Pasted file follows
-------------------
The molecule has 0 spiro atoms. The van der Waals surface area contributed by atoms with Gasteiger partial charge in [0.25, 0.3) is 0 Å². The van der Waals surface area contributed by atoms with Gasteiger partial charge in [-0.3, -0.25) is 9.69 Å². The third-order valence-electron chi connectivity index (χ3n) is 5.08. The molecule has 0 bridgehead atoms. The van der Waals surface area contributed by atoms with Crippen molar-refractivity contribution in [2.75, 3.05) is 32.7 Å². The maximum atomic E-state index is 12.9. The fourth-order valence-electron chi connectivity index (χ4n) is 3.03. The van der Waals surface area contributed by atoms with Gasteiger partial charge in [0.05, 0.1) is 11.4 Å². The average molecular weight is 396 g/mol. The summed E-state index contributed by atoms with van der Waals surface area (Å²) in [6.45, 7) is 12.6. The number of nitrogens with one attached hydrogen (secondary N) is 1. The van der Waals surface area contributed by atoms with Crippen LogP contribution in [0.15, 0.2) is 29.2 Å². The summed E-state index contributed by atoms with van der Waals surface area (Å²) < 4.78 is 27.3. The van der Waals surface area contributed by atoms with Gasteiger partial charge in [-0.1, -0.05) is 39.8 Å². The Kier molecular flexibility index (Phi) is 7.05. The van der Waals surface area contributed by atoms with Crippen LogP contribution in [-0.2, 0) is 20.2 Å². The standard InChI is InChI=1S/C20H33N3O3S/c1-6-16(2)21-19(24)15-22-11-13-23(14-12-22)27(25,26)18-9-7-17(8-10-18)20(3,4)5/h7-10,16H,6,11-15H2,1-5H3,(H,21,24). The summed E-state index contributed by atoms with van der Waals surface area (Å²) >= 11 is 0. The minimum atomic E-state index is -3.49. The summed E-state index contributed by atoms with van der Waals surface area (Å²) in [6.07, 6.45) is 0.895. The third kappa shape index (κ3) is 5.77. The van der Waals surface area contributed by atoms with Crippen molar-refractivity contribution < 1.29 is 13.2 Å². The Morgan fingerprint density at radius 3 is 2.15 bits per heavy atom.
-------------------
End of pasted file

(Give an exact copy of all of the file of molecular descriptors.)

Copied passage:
The molecule has 0 spiro atoms. The van der Waals surface area contributed by atoms with Gasteiger partial charge in [0.25, 0.3) is 0 Å². The van der Waals surface area contributed by atoms with Gasteiger partial charge in [-0.3, -0.25) is 9.69 Å². The third-order valence-electron chi connectivity index (χ3n) is 5.08. The molecule has 0 bridgehead atoms. The van der Waals surface area contributed by atoms with Crippen molar-refractivity contribution in [2.75, 3.05) is 32.7 Å². The maximum atomic E-state index is 12.9. The fourth-order valence-electron chi connectivity index (χ4n) is 3.03. The van der Waals surface area contributed by atoms with Gasteiger partial charge in [0.05, 0.1) is 11.4 Å². The average molecular weight is 396 g/mol. The summed E-state index contributed by atoms with van der Waals surface area (Å²) in [6.45, 7) is 12.6. The number of nitrogens with one attached hydrogen (secondary N) is 1. The van der Waals surface area contributed by atoms with Crippen LogP contribution in [0.15, 0.2) is 29.2 Å². The summed E-state index contributed by atoms with van der Waals surface area (Å²) < 4.78 is 27.3. The van der Waals surface area contributed by atoms with Gasteiger partial charge in [-0.1, -0.05) is 39.8 Å². The Kier molecular flexibility index (Phi) is 7.05. The van der Waals surface area contributed by atoms with Crippen LogP contribution in [-0.2, 0) is 20.2 Å². The standard InChI is InChI=1S/C20H33N3O3S/c1-6-16(2)21-19(24)15-22-11-13-23(14-12-22)27(25,26)18-9-7-17(8-10-18)20(3,4)5/h7-10,16H,6,11-15H2,1-5H3,(H,21,24). The summed E-state index contributed by atoms with van der Waals surface area (Å²) >= 11 is 0. The minimum atomic E-state index is -3.49. The summed E-state index contributed by atoms with van der Waals surface area (Å²) in [6.07, 6.45) is 0.895. The third kappa shape index (κ3) is 5.77. The van der Waals surface area contributed by atoms with Crippen molar-refractivity contribution < 1.29 is 13.2 Å². The Morgan fingerprint density at radius 3 is 2.15 bits per heavy atom.